The signers of the Kentucky resolution declared that “…if those who administer the general government be permitted to transgress the limits fixed by that compact,” that it would be their duty to nullify the union.

 

In other words, while the ink was still wet on the U.S. Constitution, some of our founders (notably Jefferson and Madison who helped author the Kentucky Resolution and Virginia Resolution) sensed infractions against the contract and demanded redress.

 

Just a few years later however, in 1803, a mostly harmless ruling in a minor issue became a major problem. 

 

In Marbury v. Madison, The Supreme Court under Chief Justice Marshall decreed that the Supreme Court’s power to issue writs of mandamus, as granted by the Judiciary Act of 1789, were unconstitutional.   In other words Marshall used the Constitution, as written, to restrain another branch of federal government (the heart of the case) as well as his own court.  This much was proper. 

 

And in context, it was proper for Marshall to say, as he did, that “It is emphatically the province and duty of the judicial department to say what the law is.”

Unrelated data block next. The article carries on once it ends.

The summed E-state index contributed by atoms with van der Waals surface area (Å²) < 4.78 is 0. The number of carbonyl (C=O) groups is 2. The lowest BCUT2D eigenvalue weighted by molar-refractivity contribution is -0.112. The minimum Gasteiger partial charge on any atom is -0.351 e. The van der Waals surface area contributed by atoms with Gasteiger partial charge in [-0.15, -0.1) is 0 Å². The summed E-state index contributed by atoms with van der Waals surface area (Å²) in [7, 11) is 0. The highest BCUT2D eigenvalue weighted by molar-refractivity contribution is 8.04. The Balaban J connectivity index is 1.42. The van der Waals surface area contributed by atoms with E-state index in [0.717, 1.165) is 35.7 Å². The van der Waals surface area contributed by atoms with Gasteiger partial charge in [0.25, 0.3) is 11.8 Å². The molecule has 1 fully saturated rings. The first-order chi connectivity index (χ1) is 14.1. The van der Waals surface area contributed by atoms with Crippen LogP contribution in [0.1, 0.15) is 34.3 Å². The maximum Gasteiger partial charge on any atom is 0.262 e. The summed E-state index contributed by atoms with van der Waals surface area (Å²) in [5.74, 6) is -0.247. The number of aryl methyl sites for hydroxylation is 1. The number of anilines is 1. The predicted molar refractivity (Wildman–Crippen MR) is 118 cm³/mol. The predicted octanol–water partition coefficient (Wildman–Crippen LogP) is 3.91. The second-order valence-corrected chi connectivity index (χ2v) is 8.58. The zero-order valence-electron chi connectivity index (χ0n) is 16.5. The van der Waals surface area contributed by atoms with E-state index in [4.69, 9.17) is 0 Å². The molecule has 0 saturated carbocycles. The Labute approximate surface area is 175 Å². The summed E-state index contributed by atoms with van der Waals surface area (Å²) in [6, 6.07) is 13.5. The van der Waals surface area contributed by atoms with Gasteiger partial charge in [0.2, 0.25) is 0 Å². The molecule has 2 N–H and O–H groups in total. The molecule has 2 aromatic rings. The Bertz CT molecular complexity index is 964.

Sadly, those words have been taken to mean that the Supreme Court is empowered to change the meaning of the Constitution; and that is not what the founders intended, or what Marshall meant.

 

Civil law means what it says, and judges should say so.  But the power to “interpret” law as anything other than what was intended by congress was never given to courts by the U.S. Constitution.  Only common law is determined in court; so what Marshall said would have a power grab, and probably would have been stopped…if it weren’t for the fact that Marshall himself knew better than what we’ve made of his words.

 

For he also said in that same ruling that “…the particular phraseology of the constitution of the United States confirms and strengthens the principle, supposed to be essential to all written constitutions, that a law repugnant to the constitution is void; and that courts, as well as other departments, are bound by that instrument.” 

 

The civil law of the constitution was exhaustively explained in the Federalist and Antifederalist Papers, Madison’s Diaries, letters and books written by the men that wrote the Constitution itself.  No interpretation is necessary or legal.  We can change it or obey it; nothing else is legal, and nothing else works.